Back to 'The Red and Green Club' and all credit to Labour Cllr Paul Salveson for pushing this venture and for stepping above the tribalism that is Party Politics. The Colne Valley has a strong radical tradition with the Luddites, Socialist MP Victor Grayson and I would argue Liberal MP Richard Wainwright a life long pacifist who worked as an ambulance driver in World War 2 rather than take up arms. I'm not suggesting Paul changes the name to 'The Red, Green and Yellow Club' the Lib Dems have obviously moved a long way since Richard Wainwright's time.
If you want to have a go at objectively testing how socialist/radical/tender you are there is a test you can take. I guess Tories/UKIP people could take it in the same way someone might want to test if they've got some awful disease. My scores for the record were radicalism 96.75 socialism 88 tenderness 55 (got a bit of work to do on that last one) so here's Andrew Strong singing 'Try a little Tenderness'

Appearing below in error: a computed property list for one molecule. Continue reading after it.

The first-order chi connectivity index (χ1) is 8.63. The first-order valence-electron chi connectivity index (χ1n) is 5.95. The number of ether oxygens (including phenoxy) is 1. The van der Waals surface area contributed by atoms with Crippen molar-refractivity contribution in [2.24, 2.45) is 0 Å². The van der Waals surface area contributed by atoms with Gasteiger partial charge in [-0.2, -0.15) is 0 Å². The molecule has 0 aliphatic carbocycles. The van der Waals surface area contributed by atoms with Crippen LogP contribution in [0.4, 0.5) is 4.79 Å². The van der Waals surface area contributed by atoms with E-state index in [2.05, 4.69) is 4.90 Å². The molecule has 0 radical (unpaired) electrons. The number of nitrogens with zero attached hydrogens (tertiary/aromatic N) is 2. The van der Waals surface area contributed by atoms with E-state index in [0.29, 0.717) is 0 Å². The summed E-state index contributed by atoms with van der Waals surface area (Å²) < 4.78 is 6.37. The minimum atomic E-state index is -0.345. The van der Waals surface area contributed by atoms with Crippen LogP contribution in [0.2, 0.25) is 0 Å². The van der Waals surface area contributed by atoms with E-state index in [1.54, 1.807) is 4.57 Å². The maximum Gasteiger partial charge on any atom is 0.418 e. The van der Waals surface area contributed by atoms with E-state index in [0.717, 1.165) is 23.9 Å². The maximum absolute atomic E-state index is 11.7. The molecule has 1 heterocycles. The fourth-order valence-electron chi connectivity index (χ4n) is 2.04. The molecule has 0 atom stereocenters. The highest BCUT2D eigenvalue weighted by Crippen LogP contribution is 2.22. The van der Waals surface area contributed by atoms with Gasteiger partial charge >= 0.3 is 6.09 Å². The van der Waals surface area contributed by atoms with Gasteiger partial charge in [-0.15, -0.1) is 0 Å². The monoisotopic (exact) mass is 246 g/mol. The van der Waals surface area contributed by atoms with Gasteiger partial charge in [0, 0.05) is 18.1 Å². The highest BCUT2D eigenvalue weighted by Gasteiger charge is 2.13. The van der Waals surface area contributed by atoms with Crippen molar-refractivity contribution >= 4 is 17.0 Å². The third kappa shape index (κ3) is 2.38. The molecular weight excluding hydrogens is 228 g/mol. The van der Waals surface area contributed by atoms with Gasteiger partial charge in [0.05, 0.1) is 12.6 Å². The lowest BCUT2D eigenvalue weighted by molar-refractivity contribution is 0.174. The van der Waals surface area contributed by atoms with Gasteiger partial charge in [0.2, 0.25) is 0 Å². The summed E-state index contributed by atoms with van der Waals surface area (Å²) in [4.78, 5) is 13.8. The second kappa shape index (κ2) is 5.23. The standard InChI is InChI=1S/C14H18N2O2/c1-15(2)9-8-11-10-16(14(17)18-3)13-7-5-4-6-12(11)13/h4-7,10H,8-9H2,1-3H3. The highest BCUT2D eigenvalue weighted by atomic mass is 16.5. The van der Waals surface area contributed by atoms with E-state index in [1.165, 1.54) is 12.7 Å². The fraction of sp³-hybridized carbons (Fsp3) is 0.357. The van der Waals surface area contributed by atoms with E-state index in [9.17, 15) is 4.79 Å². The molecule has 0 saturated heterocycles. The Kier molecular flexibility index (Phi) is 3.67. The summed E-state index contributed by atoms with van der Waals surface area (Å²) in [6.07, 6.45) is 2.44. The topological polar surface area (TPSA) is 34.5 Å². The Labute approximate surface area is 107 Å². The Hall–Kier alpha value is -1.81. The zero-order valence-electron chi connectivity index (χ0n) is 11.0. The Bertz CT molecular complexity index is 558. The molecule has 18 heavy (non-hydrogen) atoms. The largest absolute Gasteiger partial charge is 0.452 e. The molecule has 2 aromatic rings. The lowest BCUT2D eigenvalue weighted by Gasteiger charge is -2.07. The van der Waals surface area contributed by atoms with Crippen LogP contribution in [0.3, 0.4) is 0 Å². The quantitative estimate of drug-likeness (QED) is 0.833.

Monday, 5 August 2013
Conservative Peer Lord Howell's gaffe that fracking for natural gas should be pursued in the 'desolate North East' was shortly followed by a correction that he meant the North West - oh that's alright then! This was followed up by yet another gaffe by Tory Energy Minister Michael Fallon saying in a private meeting "It's from Dorset all the way along through Hampshire... perhaps into a bit of Surrey and even my own County of Kent.... All these people writing leaders saying 'Why don't they get on with shale?' We are going to see whether they like the flaring at the end of the drive." The truth is that most regions in England, including Yorkshire and the Humber, are potential targets for the fracking industry.